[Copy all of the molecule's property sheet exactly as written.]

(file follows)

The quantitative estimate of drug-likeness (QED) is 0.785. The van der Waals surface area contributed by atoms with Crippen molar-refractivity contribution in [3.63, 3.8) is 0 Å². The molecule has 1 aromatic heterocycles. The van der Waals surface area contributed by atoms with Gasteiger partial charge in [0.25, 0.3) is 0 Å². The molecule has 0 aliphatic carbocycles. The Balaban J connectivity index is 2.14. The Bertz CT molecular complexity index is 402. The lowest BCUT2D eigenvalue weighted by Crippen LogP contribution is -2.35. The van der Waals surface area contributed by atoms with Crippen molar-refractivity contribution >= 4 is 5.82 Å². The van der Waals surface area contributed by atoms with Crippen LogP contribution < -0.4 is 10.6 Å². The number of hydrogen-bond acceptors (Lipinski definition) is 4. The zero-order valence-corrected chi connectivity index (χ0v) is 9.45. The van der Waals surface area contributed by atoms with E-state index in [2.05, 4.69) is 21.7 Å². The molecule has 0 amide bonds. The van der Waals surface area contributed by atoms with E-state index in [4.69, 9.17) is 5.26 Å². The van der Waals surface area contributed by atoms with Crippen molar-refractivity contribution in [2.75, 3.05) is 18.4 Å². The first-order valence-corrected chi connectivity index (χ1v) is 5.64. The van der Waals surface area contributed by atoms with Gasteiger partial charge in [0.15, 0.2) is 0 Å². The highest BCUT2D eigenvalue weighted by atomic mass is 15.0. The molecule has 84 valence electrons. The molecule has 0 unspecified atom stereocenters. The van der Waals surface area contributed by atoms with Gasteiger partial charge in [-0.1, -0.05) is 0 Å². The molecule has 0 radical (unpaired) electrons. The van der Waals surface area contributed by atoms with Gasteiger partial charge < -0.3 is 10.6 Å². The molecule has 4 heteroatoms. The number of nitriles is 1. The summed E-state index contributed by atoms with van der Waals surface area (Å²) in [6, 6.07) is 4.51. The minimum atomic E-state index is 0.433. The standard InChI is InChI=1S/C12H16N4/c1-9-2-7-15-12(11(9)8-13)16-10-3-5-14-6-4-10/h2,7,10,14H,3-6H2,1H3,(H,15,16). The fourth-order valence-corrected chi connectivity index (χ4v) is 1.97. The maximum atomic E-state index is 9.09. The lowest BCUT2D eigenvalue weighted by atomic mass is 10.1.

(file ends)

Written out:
The quantitative estimate of drug-likeness (QED) is 0.785. The van der Waals surface area contributed by atoms with Crippen molar-refractivity contribution in [3.63, 3.8) is 0 Å². The molecule has 1 aromatic heterocycles. The van der Waals surface area contributed by atoms with Gasteiger partial charge in [0.25, 0.3) is 0 Å². The molecule has 0 aliphatic carbocycles. The Balaban J connectivity index is 2.14. The Bertz CT molecular complexity index is 402. The lowest BCUT2D eigenvalue weighted by Crippen LogP contribution is -2.35. The van der Waals surface area contributed by atoms with Crippen molar-refractivity contribution >= 4 is 5.82 Å². The van der Waals surface area contributed by atoms with Crippen LogP contribution < -0.4 is 10.6 Å². The number of hydrogen-bond acceptors (Lipinski definition) is 4. The zero-order valence-corrected chi connectivity index (χ0v) is 9.45. The van der Waals surface area contributed by atoms with E-state index in [2.05, 4.69) is 21.7 Å². The molecule has 0 amide bonds. The van der Waals surface area contributed by atoms with E-state index in [4.69, 9.17) is 5.26 Å². The van der Waals surface area contributed by atoms with Crippen molar-refractivity contribution in [2.75, 3.05) is 18.4 Å². The first-order valence-corrected chi connectivity index (χ1v) is 5.64. The van der Waals surface area contributed by atoms with Gasteiger partial charge in [0.15, 0.2) is 0 Å². The highest BCUT2D eigenvalue weighted by atomic mass is 15.0. The molecule has 84 valence electrons. The molecule has 0 unspecified atom stereocenters. The van der Waals surface area contributed by atoms with Gasteiger partial charge in [-0.1, -0.05) is 0 Å². The molecule has 0 radical (unpaired) electrons. The van der Waals surface area contributed by atoms with Gasteiger partial charge < -0.3 is 10.6 Å². The molecule has 4 heteroatoms. The number of nitriles is 1. The summed E-state index contributed by atoms with van der Waals surface area (Å²) in [6, 6.07) is 4.51. The minimum atomic E-state index is 0.433. The standard InChI is InChI=1S/C12H16N4/c1-9-2-7-15-12(11(9)8-13)16-10-3-5-14-6-4-10/h2,7,10,14H,3-6H2,1H3,(H,15,16). The fourth-order valence-corrected chi connectivity index (χ4v) is 1.97. The maximum atomic E-state index is 9.09. The lowest BCUT2D eigenvalue weighted by atomic mass is 10.1.